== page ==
Journalist's eco-friendly path is a tricky one

October 27, 2006|By JEAN MARBELLA

As if the media bashers need any more ammunition.

Conservatives accuse us of liberal bias, bloggers sneer at our mainstreamedness and now, according to a story in The New York Times this week, we're a major contributor to global warming.

No, it's not the hot air that columnists emit. (Well, there might be a tiny hole in the ozone layer over my desk.) It's the paper we're printed on. Apparently the process of turning trees into paper - and then into The Sun, Vanity Fair and those L.L. Bean Christmas catalogs that started showing up when it was still 90 degrees out - sends more carbon dioxide into the atmosphere than all but three other manufacturing industries. (Scientists blame increased emissions of carbon dioxide and other greenhouse gases for global warming.)

So let me see if I have this right: All those stories that have been printed in The Sun and elsewhere about global warming were actually contributing to global warming. It's like we're in this journalistic Mobius strip in which we contribute to global warming, then we write about it, thus producing more global warming, prompting us to write even more about it.

Great, something else to feel bad about, as if Nora Ephron's neck, the subject of an entire book about feeling bad, wasn't enough. And I had just started feeling good about how by one calculation, I'm much closer than the average American to becoming carbon neutral.

You've heard of carbon neutrality, haven't you? It's an increasingly popular buzzword that refers to a sort of environmental grace, in which you offset the amount of carbon dioxide that you personally emit into the atmosphere by planting trees or supporting clean and renewal energy sources or otherwise reducing reliance on fossil fuels.

There are any number of online calculators to help you estimate your carbon output, based on factors like how much you electricity or heating oil you use and whether you drive a Honda or a Hummer. Then, the calculators usually direct you to other Web sites that will help you balance your carbon karma, usually by contributing to a group or company that builds wind farms or donates solar panels or otherwise helps reduce global warming.

It's become terribly chic, more-environmental-than thou, to be carbon neutral. Entire college campuses and even companies have pledged to become carbon neutral. The movie Syriana and the Dave Matthews Band are among those who have offset the carbon dioxide their production and touring, respectively, emitted into the atmosphere, by contributing to renewable energy projects.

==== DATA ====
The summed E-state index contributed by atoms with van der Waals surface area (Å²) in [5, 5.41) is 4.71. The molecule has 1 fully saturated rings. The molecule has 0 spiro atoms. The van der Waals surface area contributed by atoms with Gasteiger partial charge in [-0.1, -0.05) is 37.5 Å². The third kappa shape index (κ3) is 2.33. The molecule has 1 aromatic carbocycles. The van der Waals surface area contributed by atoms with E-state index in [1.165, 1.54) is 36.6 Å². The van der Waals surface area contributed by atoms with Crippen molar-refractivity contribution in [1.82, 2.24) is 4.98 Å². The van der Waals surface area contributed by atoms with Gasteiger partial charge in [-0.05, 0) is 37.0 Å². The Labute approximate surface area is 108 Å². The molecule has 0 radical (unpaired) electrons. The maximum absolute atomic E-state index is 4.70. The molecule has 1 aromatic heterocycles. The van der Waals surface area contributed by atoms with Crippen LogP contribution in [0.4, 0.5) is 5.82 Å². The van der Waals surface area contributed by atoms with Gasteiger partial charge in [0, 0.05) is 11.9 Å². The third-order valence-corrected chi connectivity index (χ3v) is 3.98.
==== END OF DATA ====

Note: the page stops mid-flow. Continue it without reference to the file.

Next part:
"There's a certain trendiness associated with it," says Paul McFedries, an amateur lexicographer who included carbon neutral on Word Spy, his online collection of new vocabulary and phrases that are percolating into more mainstream usage.

He attributes carbon neutral's rise - its "tipping point," to use another phrase that's entered the lexicon in recent years - to Al Gore's global warming movie, An Inconvenient Truth, which led viewers to a Web site that showed how they could reduce and offset their greenhouse gas output. Now everyone's jumping the bandwagon - the online magazine Slate just started a "green challenge" to get readers to collectively reduce their carbon output by 20 percent over the next eight weeks (more than 15,000 people have already signed up), and even media magnate Rupert Murdoch has vowed to make his News Corporation carbon neutral.

I tried the Inconvenient Truth carbon calculator, and was feeling quite smug about how I apparently emit less carbon dioxide than the average American. Well, not too smug: I used electricity and gas usage stats from my latest BGE bill, which was from a month in which I probably used neither the air conditioning nor the heat so I came off as less energy-dependent than I actually am. But, on the other hand, my very tiny fuel-efficient car wasn't listed as an option to plug in, so I had to go with a larger and perhaps more gas-guzzling model. But then, on the third hand, the calculator didn't account for my complicity in the evil paper industry.

As you can see, it's a very complicated calculus (although it's surprisingly simple to reduce your emissions, from changing your light bulbs to properly inflating your tires). It reminds me of when I was in Catholic elementary school and we used to have to go to confession once a week. I was such a boring child that I sometimes had to make up sins, just to give the priest something to absolve. But then lying, of course, is an actual sin, so I would then have to calculate: Are the five Hail Marys I was given for the made-up sins enough of a penance for the actual sin? Or should I say 10 Hail Marys just to be safe?

There's probably an online calculator for that.

Baltimore Sun Articles
Please note the green-lined linked article text has been applied commercially without any involvement from our newsroom editors, reporters or any other editorial staff.